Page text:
City of San Antonio, Texas
Ethics Advisory Opinion No. 81
January 9, 2004
Issued By: City Attorney’s Office
May a city employee accept an invitation for free admission to a
reception sponsored by a non-profit organization?
II. Factual Background
A city employee inquired whether she may accept an invitation to a reception hosted by a non-profit organization. The invitation stated that individuals interested in attending provide a contribution of $500 per couple in order to obtain membership in the organization and a place at the event.
The organization has offered the city employee free admission to the event. The city employee is employed in a city department that works with the organization. The organization has leased property from the city and as part of its agreement, has undertaken restoration work on the facility.
III. The Ethics Code Gift Provisions
Section 2-45(a) of the City Code (Ethics Code) states:
(1) A city official or employee shall not solicit, accept, or agree to accept any gift or benefit for himself or herself or his or her business:
(A) that reasonably tends to influence or reward official conduct; or
(B) that the official or employee knows or should know is being offered with the intent to influence or reward official conduct.
(2) A city official or employee shall not solicit, accept, or agree to accept any gift or benefit, save and except for items received that are of nominal value and meals in an individual expense of $50 or less at any occurrence, or meals with no more than a cumulative value of $500 in a single calendar year, from a single source, from:
(A) any individual or business entity doing or seeking to do business with the City; or
(B) any registered lobbyist or public relations firm; or
(C) any person seeking or advocating on zoning or platting matters before a city body.
The Code also provides some exceptions to these restrictions. Under Section 2-45(b)(6) and (b)(10), an employee may accept admission to events that are connected to the employee’s official duties as a representative of the city. Under Section 2-45(b)(11), the employee may accept admission to charity events, so long as the invitation has been issued by the host of the event.
Finally, Section 2-45(b)(13) allows a city employee to accept “lodging, transportation, or entertainment that the official or employee accepts as a guest up to $500 from a single source in a calendar year.” This exception is contingent upon the recipient and the donor complying with any applicable reporting laws or regulations.
IV. May Employee Accept Invitation for Free Admission?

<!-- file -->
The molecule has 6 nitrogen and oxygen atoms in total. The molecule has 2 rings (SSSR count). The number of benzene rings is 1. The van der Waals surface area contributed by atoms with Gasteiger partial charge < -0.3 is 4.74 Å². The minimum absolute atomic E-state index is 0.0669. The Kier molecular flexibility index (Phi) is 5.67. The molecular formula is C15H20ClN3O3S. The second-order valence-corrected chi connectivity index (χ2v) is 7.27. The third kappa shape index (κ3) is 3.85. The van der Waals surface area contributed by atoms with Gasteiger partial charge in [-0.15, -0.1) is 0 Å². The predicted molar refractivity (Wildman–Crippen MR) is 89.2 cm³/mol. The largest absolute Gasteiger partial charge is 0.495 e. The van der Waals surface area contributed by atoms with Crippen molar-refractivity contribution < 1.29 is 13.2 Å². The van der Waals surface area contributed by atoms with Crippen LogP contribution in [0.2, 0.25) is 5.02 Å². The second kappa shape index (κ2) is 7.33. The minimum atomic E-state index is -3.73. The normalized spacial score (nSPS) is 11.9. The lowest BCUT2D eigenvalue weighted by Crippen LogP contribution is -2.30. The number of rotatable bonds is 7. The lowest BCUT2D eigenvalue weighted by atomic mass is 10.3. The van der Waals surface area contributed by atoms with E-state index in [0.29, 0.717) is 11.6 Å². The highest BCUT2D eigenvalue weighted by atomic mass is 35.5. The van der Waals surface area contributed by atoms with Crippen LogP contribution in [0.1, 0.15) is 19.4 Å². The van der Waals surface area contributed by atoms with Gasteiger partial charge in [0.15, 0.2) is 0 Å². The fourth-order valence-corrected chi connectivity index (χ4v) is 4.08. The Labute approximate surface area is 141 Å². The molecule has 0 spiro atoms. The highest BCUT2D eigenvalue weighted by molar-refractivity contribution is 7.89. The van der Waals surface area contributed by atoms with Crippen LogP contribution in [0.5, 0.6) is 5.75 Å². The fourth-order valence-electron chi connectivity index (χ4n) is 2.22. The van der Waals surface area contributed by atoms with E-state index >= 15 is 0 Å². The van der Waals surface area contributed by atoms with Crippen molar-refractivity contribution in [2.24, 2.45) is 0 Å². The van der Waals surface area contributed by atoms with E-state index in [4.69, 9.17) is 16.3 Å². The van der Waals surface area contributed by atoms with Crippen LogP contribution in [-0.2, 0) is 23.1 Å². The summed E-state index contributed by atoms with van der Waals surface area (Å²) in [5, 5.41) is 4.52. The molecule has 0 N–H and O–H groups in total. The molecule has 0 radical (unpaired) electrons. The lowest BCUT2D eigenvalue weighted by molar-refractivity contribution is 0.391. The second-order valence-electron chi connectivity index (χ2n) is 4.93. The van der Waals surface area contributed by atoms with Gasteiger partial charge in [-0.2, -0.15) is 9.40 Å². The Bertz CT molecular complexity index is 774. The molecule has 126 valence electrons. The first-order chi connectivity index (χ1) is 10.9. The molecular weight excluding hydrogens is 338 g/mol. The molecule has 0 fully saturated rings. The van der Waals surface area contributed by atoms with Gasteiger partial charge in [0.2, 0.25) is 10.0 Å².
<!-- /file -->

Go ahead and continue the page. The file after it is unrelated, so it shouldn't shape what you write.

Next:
Under the circumstances described in this inquiry, it is unclear whether the employee has been invited to attend in connection with her official duties as a representative of the city. However, the invitation was given by the actual host of a charity event. Accordingly, the employee could accept the invitation under Section 2-45(b)(11). She could also accept the invitation under the “entertainment” exception under Section 2-45(b)(13). However, as noted in the preceding section, acceptance of a gift under Section 2-45(b)(13) also requires compliance with any applicable reporting requirements.
V. Must the Employee Report the Gift of Free Admission?
The employee is within the list of individuals who are required to submit annual financial disclosure statements under Section 2-73 of the City Code. These reports must include a description of any gifts valued over $100 and identify the donor. Therefore, if this employee accepted this gift pursuant to Section 2-45(b)(11) (the “charity-event” exception) or Section 2-45(b)(13) (the “entertainment” exception), she must report the receipt of the gift of free admission to the charity event on her annual financial disclosure report.
If the facts established that the employee were attending in some official capacity as a representative of the City of San Antonio, the employee could accept the invitation under Section 2-45(b)(6) or (b)(10) (“official duties” exceptions). Admission to events in which the reporting party participated in connection with official duties is excluded from the gift reporting requirement.
The employee may accept admission to the charity event under Section 2-45(b)(11) (the “charity-event” exception) or Section 2-45(b)(13) (the “entertainment” exception) of the City Code (Ethics Code). Because this employee is subject to the annual financial disclosure reporting requirements, she would be required to report any gift valued at over $100, unless a reporting exception applied, such as admission to events in connection with official duties. The facts of this inquiry did not establish that this employee’s attendance at this event would have been in connection with her official responsibilities.
 Under the “charity-event” exception, the employee could not accept tickets paid for by a person or entity that is not sponsoring or hosting the event. For example, if a city contractor purchased a large number of tickets, the employee could not accept those tickets under Section 2-45(b)(11), since the contractor is not a host, but rather an attendee of the event.